It was agreed that the tax will be differentiated depending on the size of income. A 20% rate will apply to the annual income up to €20,000, and a 23% rate will apply to the annual income between €20,001 and €55,000.
The tax rate for those earning more than €55,000 is still to be negotiated as employers objected to the Finance Ministry's proposal under which high-income earners would be paying a 33.5% tax which employers consider too high.
Prime Minister Maris Kucinskis (Greens/Farmers) said they would be looking for a compromise on the subject at the meeting of the ruling coalition parties next Monday.
Under the earlier proposal, two personal income tax rates were to be introduced - 20% for the annual income up to €45,000 and 23% for the annual income higher than €45,000.
The National Trilateral Cooperation Council comprising representatives of the government, trade unions and employers also agreed on a zero tax on reinvested profit so that Latvian companies would remain competitive.
It is also planned to increase the minimum non-taxable income gradually. The minimum monthly non-taxable income for the income not exceeding €1,200 is to be raised to €200 in 2018, to €230 in 2019 and to €250 in 2020.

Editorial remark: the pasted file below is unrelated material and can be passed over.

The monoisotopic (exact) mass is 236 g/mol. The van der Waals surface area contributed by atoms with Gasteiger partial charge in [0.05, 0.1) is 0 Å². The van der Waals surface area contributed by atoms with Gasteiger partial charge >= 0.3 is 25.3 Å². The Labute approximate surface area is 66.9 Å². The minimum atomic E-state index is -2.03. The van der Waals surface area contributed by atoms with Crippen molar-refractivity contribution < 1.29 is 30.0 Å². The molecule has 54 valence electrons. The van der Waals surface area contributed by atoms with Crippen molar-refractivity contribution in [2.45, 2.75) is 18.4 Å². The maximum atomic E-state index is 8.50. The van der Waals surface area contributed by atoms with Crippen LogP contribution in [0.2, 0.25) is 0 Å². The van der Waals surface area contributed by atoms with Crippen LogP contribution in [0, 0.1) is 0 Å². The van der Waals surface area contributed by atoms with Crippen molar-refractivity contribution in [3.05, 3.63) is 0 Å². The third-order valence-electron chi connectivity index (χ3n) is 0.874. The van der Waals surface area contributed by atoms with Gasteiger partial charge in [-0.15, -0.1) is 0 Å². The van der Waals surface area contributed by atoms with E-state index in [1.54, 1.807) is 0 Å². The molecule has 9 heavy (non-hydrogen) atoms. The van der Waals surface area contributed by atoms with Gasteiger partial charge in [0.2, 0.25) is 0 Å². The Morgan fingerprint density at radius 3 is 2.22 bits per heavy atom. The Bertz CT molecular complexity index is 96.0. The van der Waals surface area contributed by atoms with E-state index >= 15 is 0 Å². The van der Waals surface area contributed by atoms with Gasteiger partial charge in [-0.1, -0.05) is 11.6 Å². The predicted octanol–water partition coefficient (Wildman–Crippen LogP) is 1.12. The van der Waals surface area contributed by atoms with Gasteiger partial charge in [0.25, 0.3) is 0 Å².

The minimum monthly wage will also be raised gradually from current €380 to €430, and tax credits for dependents will be increased as well.
The mandatory state social insurance contributions will be raised by one percentage point to ensure increase of the financing for health care.
As reported, previously the social partners criticized the government for digression from the tax policy guidelines approved earlier and withdrew their support to the planned tax reform.
The government will be discussing the bills related to the tax reform in two batches – on July 4 and July 11. After that the legislative proposals will be sent to the parliament which is expected to complete the work on those bills in late August or early September.